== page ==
iPhone applications (“apps”) are a hot topic nowadays and the community of app users is growing daily. Moreover, the number of people thinking of developing their own iPhone apps – whether for business or personal use – is also increasing. Finally, the community of people who have experience with the iPhone platform’s development process is growing significantly, too. This Technology Letter is targeted at the latter two groups: The first part contains basic information to simplify the entry into the world of app development. This includes a simple “Hello World” application as an example. The second part is focussed on testing as well as the process of submitting an app for inclusion in the App Store. For example, if encryption is used, there are some time-consuming additional steps that are involved in the process.
Part 1 - Introduction and sample app
Getting started fast with iPhone development The prerequisite for development of iPhone apps is an up-to-date Apple computer along with registration in Apple’s iPhone Developer Program . A free license is adequate to get started. However, the standard developer program (price USD 99) is required in order to distribute apps to phones and publish them in the App Store. Once the registration process is complete, the necessary programs such as the SDK and XCode development environment with simulator, Interface Builder and debugger can be downloaded. There are many publications that exist to help learning to develop apps. Highly recommended are, e.g.  and . Some useful development manuals are also available online, e.g.  and .
"Hello World" on the iPhone
In the following sections, we will discuss the most important building blocks and basic principles involved in iPhone development. Cocoa is a collection of object-oriented frameworks developed by Apple that serves as the basis for app development. Cocoa has a runtime environment for applications that run on Mac OS X and the iPhone OS and uses the Objective-C language, which is an object-oriented extension of C with late binding that is based syntactically on Smalltalk.
Fig. 1: Messaging in Objective-C
Newcomers will be unfamiliar with the concept of messaging in Objective-C. A message expression consists of a receiver (object) and a message (method name with arguments) enclosed in square brackets (Fig. 1). In case of multiple arguments, the method name is divided up to allow better correlation of the arguments. The call to set a rectangle with, say, a given height and width using the method setWidth:andHeight is as follows: [rectangle setWidth:width and Height:height]; Delegation is an important pattern in Cocoa. Tasks are delegated to provided API classes. One of its benefits compared to inheritance is that a delegate can be called by many different host classes without requiring – in contrast to subclassing – an inheritance. MVC (Model, View, Controller) is another important concept. Views and the related program code in the controllers and models are easy to connect in the Interface Builder by clicking and dragging connecting lines.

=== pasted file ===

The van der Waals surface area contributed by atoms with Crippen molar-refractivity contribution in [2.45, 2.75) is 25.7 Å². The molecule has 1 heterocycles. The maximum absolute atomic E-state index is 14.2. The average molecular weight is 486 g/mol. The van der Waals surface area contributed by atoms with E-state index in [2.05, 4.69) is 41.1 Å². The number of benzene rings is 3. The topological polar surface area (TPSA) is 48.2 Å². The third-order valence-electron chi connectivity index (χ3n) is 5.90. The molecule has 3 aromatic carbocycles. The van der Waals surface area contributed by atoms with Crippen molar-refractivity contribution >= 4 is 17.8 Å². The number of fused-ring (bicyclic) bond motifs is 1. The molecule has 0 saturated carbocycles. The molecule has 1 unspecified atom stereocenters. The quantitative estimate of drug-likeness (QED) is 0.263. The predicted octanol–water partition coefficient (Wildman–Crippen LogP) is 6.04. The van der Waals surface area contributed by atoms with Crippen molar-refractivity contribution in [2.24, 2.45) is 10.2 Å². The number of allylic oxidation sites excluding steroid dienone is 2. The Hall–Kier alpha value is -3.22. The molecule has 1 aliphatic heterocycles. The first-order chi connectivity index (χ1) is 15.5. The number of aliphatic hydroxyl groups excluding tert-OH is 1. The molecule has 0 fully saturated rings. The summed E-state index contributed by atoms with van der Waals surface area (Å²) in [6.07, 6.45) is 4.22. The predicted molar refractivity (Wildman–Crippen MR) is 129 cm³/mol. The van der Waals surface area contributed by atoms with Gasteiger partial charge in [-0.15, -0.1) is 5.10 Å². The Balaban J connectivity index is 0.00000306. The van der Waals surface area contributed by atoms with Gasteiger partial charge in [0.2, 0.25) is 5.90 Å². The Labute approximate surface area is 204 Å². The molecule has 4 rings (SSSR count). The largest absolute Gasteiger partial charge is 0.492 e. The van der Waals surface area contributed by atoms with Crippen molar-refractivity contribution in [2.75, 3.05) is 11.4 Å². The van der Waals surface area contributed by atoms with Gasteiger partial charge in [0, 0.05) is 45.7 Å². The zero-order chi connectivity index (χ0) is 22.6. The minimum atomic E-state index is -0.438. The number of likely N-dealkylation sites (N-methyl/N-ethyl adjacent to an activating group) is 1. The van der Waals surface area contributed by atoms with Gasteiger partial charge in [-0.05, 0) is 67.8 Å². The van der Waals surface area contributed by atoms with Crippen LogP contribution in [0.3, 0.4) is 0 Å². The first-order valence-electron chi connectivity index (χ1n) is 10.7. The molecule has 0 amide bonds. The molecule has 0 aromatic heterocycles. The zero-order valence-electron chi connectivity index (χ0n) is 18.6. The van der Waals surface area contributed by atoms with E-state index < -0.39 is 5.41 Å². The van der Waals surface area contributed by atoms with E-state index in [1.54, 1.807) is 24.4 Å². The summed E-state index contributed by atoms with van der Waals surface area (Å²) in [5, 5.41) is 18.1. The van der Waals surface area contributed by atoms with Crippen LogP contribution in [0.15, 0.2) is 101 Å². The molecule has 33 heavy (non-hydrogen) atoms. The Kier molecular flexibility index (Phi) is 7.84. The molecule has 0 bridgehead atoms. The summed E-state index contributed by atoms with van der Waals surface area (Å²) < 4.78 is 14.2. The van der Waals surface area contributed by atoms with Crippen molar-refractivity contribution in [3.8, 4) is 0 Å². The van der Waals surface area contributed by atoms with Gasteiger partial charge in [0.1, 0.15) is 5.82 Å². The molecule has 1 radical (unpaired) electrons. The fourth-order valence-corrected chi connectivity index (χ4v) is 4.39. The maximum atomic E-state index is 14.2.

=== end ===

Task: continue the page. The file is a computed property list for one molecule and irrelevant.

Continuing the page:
Fig. 2: MVC concept with example
These concepts can be readily illustrated using a familiar “Hello World” coding example. The steps to create this sample app are as follows:
Fig. 3: All files in the "Hello World" app
1. Create a new “Window-based Application” project in XCode and call it “Hello_World”. This will automatically generate all of the required controllers and delegates (Fig. 3). 2. Double-click the file “Hello_WorldViewController.xib” and drag a RoundRectButton and a label to the view in the Interface Builder. Delete the label text and label the button with “Say hello”. 3. Now we must declare the label as an outlet in the header file of the Hello_WorldViewController and also declare a method that responds to a sender’s view actions: the “Say hello” button.